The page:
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An Eastern Papal States

Should this be more developed?

  • Yes

    Votes: 9 90.0%
  • No

    Votes: 1 10.0%

  • Total voters
    10

CountZingo

Active member
What if Constantinople and its surrounding area came under the control of the Eastern Orthodox Church, just as Rome had come under control of the Catholic Church? Here's a potential scenario, that I may want to flesh out in the future.

1. The Crusades are successful. Maybe the Crusaders just hold onto their gains from the First Crusade, or they manage to take it back during the Third Crusade. This has a two-fold effect that will help us - no fourth Crusade (i.e. no sack of Constantinople), and the weakening of the presence of Islam in the Mediterranean. However, this also means that the Holy Land is now controlled by Catholics.

2. The planned Crusader-Mongol alliance is carried out. These two groups manage to weaken Islam enough so that it isn't a threat to the Byzantines.

3. With Catholics on both the south and west, and the Mongols in the east and north, the Orthodox Church is threatened. Over the 14th and 15th century, the religion slowly centralizes. Meanwhile, however, the Byzantine Empire is in a slow decline - the Catholic European powers prefer to conduct trade with the Mongols and Asia in general through the Crusader states, meaning that the once-rich Empire is in decline. Constantinople begins to lose its importance as a trading city, and it becomes more and more known as the center of the Orthodox faith. Meanwhile, as the Mongol Empire collapses, some Mongols conduct raids on the Byzantine Empire. Although the Byzantines defeat any unorganized raids, this further weakens them (parallels with Rome at this point).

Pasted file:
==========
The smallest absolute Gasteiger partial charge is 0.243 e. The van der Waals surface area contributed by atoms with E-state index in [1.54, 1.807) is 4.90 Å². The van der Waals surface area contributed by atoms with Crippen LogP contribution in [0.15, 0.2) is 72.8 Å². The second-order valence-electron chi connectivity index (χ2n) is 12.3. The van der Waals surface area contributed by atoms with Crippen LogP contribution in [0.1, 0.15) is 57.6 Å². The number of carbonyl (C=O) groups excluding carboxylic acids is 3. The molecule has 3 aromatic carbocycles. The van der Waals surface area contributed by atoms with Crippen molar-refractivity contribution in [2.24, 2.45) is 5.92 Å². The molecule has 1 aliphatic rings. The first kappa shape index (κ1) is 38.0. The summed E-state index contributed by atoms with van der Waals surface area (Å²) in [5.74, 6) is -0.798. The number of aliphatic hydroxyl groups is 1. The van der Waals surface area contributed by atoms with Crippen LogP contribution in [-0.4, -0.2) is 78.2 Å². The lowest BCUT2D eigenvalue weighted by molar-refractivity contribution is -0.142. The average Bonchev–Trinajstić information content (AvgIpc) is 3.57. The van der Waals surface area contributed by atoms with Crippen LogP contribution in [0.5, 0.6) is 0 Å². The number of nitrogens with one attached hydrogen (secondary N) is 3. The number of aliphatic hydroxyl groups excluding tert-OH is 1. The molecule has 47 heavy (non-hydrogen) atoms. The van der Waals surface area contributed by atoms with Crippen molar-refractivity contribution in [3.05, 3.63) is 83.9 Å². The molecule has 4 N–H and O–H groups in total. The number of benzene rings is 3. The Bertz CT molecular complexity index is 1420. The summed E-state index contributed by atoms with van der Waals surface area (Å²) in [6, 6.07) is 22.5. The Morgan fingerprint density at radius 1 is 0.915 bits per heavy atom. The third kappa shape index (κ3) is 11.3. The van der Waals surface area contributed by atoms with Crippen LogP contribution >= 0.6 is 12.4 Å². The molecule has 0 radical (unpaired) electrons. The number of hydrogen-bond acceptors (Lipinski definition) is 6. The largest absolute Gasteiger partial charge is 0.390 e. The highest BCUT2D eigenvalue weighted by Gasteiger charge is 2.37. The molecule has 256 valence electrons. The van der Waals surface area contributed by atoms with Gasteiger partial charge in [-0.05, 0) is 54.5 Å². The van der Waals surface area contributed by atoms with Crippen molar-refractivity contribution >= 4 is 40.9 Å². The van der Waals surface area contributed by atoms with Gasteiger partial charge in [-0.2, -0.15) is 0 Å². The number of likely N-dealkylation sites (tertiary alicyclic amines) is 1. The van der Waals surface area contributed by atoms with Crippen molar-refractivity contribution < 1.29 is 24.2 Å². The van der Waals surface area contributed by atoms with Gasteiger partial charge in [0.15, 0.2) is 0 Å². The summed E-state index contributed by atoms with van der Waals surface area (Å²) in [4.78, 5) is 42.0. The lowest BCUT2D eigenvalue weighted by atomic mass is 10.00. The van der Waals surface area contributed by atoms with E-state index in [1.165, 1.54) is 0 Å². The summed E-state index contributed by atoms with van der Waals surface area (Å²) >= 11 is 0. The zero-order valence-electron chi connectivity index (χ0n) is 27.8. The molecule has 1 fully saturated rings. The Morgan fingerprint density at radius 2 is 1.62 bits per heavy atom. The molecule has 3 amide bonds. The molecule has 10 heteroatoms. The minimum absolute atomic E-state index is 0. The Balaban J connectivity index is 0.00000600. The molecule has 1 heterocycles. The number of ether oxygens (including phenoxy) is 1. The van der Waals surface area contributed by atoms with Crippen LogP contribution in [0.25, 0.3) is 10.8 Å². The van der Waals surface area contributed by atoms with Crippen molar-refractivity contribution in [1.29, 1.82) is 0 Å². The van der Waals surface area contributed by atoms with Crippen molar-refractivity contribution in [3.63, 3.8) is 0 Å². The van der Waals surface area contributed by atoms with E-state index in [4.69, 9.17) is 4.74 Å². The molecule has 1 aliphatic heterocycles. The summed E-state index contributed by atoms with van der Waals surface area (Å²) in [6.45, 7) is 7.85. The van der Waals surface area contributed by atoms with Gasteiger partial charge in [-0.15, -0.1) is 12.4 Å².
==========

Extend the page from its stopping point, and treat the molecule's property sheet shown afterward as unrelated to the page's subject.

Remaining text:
4. The Renaissance and the Age of Exploration by Western Europe still happen (perhaps a half century or so later than in OTL), and they mark the true beginning of the end of the Byzantine Empire, as Imperial authorities refuse to adapt to the changing times, and the state is finally beginning to collapse around its own weight. The various states in the Empire begin to slowly break away from the Byzantine Empire in the mid-to-late 16th century. Finally, the Byzantine Empire formally collapses around 1600. The Eastern Orthodox Church is the only order left in Constantinople itself, and it quickly takes control over the city.

So that's how the general timeline goes. However, there are some questions that pop up.

- Does the Reformation still happen ITTL? If so, is it more or less successful than OTL?

- How do the surviving Crusader States and Byzantium effect the Renaissance? I can personally see a few Shakespeare plays set in the eastern Mediterranean.

- As Western Europe takes the path to modernization, what will the Byzantine remnant states do? What will the Crusader Kingdoms do?

- How does Islam evolve ITTL? What will be the fate of Iberia, North Africa, and Egypt? Will Islam attempt to spread eastwards even more with the collapse of the Mongol Empire, or will it try to reassert its influence in what remains of the Byzantine Empire? How will this work out?

As always, questions, comments, concerns, and suggestions are welcome.
 

Artaxerxes

Let them eat sprinkles
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What about the orthodox church managing to work with the Latin empire after the fourth crusade, or building itself up t bolster weaker regimes after it.